A note on Kandori-Matsushima Bingyong Zheng∗ University of Western Ontario September 16, 2004

In a recent paper, Kandori and Matsushima (1998, Section 5) (hereafter referred to as KM) attempted to show a folk theorem in a repeated Prisoner’s dilemma game with independent private monitoring, however, there are serious problems in their proofs. In follows, we point out the mistakes in their proof and give an example to illustrate that it fails to work. We then give an alternative equilibrium strategy to prove Theorem 3. The expected payoff for the two players in the stage game is given in Table 1. Table 1: The Prisoner’s dilemma game Player 2

Player 1

c

c

d

(1, 1)

(−L, 1 + H)

d (1 + H, −L )

(0,0)

In the stage game Gpd , player 1 and 2 do not observe each other’s actions, but observe a private signal ωi ∈ {1, 0}. The marginal distribution of ω1 and ω2 are symmetric, and ∗

Corresponding author: Bingyong Zheng, Department of Economics, University of Western Ontario,

Social Science Center, London, ON, N6A 5C2, Tel: 519-661-2111 ext. 85268, email: [email protected]

1

satisfy p1 (1|d, d) > p1 (1|d, c),

p1 (1|c, d) > p1 (1|c, c).

THEOREM 3: When Gpd is infinitely repeatedly played with communication, any feasible individually rational payoff profile can be approximately achieved by T-public perfect equilibria, where private information is revealed every T-periods, as δ → 1, T → ∞. They used Fudenberg and Levine (1994) algorithm to prove Theorem 3, however, there are serious flaws in the proof. FIRST, for the case of λ1 , λ2 > 0, and a = CC, they let player i’s side payment xi (T ) = 0 if T 1X ωj (t) ≤ pj (1|c, c) + ξ; T t=1

otherwise, xi (T ) = −(H + ǫ). To show a player i has no incentive to deviate, they need to prove (1)

T 1−δ X 1 − (H + ǫ)f (0) > gi (ai (t), c) − (H + ǫ)f T (h), 1 − δ T t=1 T

1

where f T (0) is the probability that player i is penalized if both players play cooperatively and f T (h) is the probability of punishment if player i deviates h times in the T-stage game. KM claimed that as δ converges to one, the incentive constraint (1) of no deviation is satisfied if the following inequality holds (H + ǫ)[f T (h) − f T (0)] >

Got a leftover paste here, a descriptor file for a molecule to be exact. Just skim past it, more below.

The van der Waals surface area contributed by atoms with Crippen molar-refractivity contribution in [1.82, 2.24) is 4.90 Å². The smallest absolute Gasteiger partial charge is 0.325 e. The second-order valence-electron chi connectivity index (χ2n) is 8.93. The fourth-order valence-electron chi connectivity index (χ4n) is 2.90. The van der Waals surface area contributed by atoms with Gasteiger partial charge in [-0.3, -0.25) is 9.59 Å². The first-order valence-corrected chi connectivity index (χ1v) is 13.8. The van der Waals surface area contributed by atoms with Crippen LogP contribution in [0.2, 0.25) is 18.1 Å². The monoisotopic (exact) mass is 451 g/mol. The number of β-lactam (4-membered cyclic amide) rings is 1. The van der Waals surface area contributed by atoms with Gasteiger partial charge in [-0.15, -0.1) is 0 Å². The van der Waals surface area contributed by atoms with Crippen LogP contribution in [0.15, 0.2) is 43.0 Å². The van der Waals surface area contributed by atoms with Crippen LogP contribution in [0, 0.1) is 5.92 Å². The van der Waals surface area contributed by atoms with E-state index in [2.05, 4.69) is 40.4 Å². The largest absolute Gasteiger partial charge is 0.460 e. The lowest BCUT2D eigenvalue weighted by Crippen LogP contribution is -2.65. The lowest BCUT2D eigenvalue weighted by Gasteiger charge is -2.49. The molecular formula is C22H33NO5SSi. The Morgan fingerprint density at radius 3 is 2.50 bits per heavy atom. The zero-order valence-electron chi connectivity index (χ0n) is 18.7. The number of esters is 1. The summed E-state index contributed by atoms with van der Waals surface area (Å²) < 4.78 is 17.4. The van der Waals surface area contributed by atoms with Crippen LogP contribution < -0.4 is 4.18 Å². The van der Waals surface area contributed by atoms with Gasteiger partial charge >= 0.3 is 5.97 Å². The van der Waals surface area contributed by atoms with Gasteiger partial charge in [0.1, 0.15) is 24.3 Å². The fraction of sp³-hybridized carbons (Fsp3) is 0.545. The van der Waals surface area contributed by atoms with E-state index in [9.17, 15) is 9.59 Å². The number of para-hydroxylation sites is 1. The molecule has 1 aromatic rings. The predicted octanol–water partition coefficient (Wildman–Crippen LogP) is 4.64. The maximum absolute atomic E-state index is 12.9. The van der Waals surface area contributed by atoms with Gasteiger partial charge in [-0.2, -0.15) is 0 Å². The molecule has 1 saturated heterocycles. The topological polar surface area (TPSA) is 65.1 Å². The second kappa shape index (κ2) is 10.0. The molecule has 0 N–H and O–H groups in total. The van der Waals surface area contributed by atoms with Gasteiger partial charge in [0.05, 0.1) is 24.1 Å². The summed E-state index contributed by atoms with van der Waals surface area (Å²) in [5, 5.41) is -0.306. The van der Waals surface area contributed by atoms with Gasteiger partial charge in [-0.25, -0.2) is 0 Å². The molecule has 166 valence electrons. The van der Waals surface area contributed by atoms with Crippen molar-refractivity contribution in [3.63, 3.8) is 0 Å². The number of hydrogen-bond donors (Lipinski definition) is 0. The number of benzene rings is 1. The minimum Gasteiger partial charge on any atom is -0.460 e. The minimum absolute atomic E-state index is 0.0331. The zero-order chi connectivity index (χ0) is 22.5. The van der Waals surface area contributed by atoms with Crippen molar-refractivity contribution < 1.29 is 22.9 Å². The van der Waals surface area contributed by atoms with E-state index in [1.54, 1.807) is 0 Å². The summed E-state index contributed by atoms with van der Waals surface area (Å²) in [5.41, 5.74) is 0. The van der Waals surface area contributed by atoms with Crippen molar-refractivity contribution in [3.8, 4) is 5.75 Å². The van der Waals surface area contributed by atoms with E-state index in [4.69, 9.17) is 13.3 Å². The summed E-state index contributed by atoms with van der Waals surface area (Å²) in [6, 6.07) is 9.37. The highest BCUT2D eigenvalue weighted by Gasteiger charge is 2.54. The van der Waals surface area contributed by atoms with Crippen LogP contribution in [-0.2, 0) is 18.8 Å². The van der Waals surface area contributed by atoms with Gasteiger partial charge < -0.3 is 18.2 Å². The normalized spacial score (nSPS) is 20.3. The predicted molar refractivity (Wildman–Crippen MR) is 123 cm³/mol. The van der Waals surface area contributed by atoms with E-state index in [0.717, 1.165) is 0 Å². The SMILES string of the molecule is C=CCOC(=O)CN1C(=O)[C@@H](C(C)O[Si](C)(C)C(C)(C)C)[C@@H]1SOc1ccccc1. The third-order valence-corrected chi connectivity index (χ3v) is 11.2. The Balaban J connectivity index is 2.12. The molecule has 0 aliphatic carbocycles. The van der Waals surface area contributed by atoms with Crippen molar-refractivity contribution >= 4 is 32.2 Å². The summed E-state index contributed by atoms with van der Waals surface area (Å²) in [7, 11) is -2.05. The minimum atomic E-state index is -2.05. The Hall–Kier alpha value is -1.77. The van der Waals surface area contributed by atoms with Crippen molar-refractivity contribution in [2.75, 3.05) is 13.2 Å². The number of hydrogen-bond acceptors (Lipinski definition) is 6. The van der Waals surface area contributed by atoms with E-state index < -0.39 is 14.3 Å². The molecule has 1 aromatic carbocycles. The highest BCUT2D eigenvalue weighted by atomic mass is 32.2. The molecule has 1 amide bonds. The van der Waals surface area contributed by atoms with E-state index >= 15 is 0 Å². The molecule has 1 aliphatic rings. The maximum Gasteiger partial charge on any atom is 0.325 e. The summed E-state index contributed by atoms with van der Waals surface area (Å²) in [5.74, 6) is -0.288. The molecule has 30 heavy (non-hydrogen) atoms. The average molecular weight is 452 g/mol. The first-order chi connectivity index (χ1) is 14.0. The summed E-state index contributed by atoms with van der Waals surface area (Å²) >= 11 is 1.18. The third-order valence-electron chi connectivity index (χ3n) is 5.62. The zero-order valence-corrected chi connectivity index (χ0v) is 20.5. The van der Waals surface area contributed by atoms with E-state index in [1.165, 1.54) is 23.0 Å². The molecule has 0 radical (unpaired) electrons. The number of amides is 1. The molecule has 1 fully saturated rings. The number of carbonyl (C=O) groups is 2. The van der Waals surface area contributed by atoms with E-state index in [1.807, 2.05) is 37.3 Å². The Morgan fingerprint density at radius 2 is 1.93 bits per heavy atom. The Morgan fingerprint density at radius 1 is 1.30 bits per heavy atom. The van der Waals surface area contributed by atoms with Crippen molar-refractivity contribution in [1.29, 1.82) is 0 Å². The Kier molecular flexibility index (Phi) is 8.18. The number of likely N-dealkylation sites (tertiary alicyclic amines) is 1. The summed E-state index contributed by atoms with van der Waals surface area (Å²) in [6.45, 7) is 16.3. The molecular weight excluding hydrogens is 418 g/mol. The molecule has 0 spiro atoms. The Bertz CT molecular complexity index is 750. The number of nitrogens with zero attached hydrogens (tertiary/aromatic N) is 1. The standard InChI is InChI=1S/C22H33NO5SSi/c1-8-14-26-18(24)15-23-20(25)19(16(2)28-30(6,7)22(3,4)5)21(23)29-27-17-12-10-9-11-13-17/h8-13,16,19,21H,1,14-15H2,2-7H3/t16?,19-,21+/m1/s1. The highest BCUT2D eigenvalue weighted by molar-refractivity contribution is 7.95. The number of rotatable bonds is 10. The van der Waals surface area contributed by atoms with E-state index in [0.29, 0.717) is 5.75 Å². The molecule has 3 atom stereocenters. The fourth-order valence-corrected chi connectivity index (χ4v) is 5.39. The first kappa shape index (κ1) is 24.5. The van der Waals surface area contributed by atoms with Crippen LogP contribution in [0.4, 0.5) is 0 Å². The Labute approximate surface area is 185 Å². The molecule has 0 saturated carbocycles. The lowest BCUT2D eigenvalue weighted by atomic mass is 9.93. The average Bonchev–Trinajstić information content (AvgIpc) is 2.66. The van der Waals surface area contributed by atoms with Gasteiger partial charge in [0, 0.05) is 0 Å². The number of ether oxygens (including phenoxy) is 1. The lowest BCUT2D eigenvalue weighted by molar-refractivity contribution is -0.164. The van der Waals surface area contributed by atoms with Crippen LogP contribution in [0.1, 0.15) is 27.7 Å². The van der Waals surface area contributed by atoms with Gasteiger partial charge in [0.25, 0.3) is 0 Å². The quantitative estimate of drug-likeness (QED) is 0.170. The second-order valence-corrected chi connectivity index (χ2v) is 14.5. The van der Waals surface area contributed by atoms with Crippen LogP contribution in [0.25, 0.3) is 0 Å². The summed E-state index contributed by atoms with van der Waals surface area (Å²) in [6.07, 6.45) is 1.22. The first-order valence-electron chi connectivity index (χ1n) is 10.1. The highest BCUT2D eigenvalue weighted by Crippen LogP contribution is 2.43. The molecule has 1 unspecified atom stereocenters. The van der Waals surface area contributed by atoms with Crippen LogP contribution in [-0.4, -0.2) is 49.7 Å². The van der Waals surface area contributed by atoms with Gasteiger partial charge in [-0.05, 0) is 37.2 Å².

(2)

T + hH 2 . T

1

There is a typo in KM where (h + ǫ) is used in the left-hand side of the equation.

2

Equation (5.2 ) in KM.

2

Note that as δ < 1, if players ever deviate for h periods, they would deviate at the beginning of the T-stage game. Thus the extra payoff from deviating in periods t = 1, . . . , h is greater than

T +hH T

as long as δ < 1, T 1−δ X gi (ai (t), c) 1 − δ T t=1

(1 − δ h )(1 + H) + δ h (1 − δ T −h ) 1 − δT (1 − δ h )H + (1 − δ T ) = 1 − δT (1 + δ + . . . + δ h−1 )H +1 = 1 + . . . + δ h−1 + δ h (1 + . . . + δ T −h ) T + hH . > T =

Hence the inequality in (2) does not imply (1) holds. It is like to show A > C, it is not enough to show A > B when B < C. SECOND, in proving (2), they applied an inequality in Matsushima (2001, eq. 12) (3)

(1 − δ)

T + hH + δf T (h) < (1 − δ) + δf T (0), T

claiming that if δ is replaced with (H + ǫ)/(1 + H), the inequality in (2) holds. However, one can not get the said result by plugging δ = (H + ǫ)/(1 + H) into (3). Also note that the inequality (3) has not really been proved in (Matsushima 2001).3 THIRD, by law of large numbers, if cc is played in all periods in the T-stage game, T 1X lim ωi (t) = pi (1|c, c). T →∞ T t=1 3

Both the proofs for Lemma 1 and Lemma 5 in (Matsushima 2001) are problematic, see the Appendix

for detail.

3

For any given ξ > 0, it is true that lim T ξ = ∞.

T →∞

Thus, for any finite number of deviations h, lim f T (h) = 0.

T →∞

which indicates that for all finite h, there exists T such that for all T ≥ T , players may find it profitable to deviate for h periods in the T-stage game. EXAMPLE: We give a simple example to illustrate our point. KM claimed that if δ = (H + ǫ)/(1 + H), players’ incentive constraint is satisfied.4 If we let H = 1, and let ǫ = 1/3, so (H + ǫ)/(1 + H) = 2/3. Suppose T = 2, if player i deviated in both periods while her opponent follows the equilibrium strategy in the T-stage game, her expected payoff equals

10 3

even if she is punished forever after the first T-stage game. If she follows

the equilibrium strategy, her payoff in the repeated game can NOT be greater than 3. Therefore, player i has a strict incentive to deviate from the cooperative strategy. In follows, we construct an alternative equilibrium strategy to prove Theorem 3 in KM. The proof is similar to Compte (1998). Given the strategy profile sT , a player i’s payoff in the repeated game is vi (sT ) = gi (aT ) + E[xi (mT )|sT ], where T

(1 − δ) X t−1 gi (a ) = δ gi (a(t)), (1 − δ T ) t=1 T

4

(Kandori and Matsushima 1998), p. 646, line 4, “and Matsushima proves that this holds when δ >

H/(1 + H). Replacing δ by (H + ǫ)/(1 + H). . . ”

4

and xi (mT ) is the side payment to player i given the reports of two players at the end of the T-stage game. For the optimal problem (4)

max

a,wT ,sT

2 X i=1

  λi {gi (a) + E xi (mT )|sT }

subject to (SA), (NOD), (U δ -IC) in KM (Kandori and Matsushima 1998, p.633), and λ · x(mT ) ≤ 0

for all mT .

Define a half space U (T, λ, δ) = {v ∈ R2 |λv ≤ k ∗ (λ, δ)}, where k ∗ (λ, δ) is the optimal value. Let Q(T, δ) = half-spaces with direction λ.

T

λ∈R2

U (T, λ, δ), i.e., the intersection of

Denote γ = p(1|c, c) · 1 + p(1|cc)(1 − p(1|cc)), µ = p(1|cd) · 1 + p(1|cc)(1 − p(1|cd)), ν = p(1|cd) · 1 + p(1|cd)(1 − p(1|cd)), η = p(1|d, d) · 1 + p(1|cd)(1 − p(1|dd)). Note that γ < µ and ν < η. The first case λ1 , λ2 > 0 and a = (c, c) maximizes λv. Define a likelihood ratio T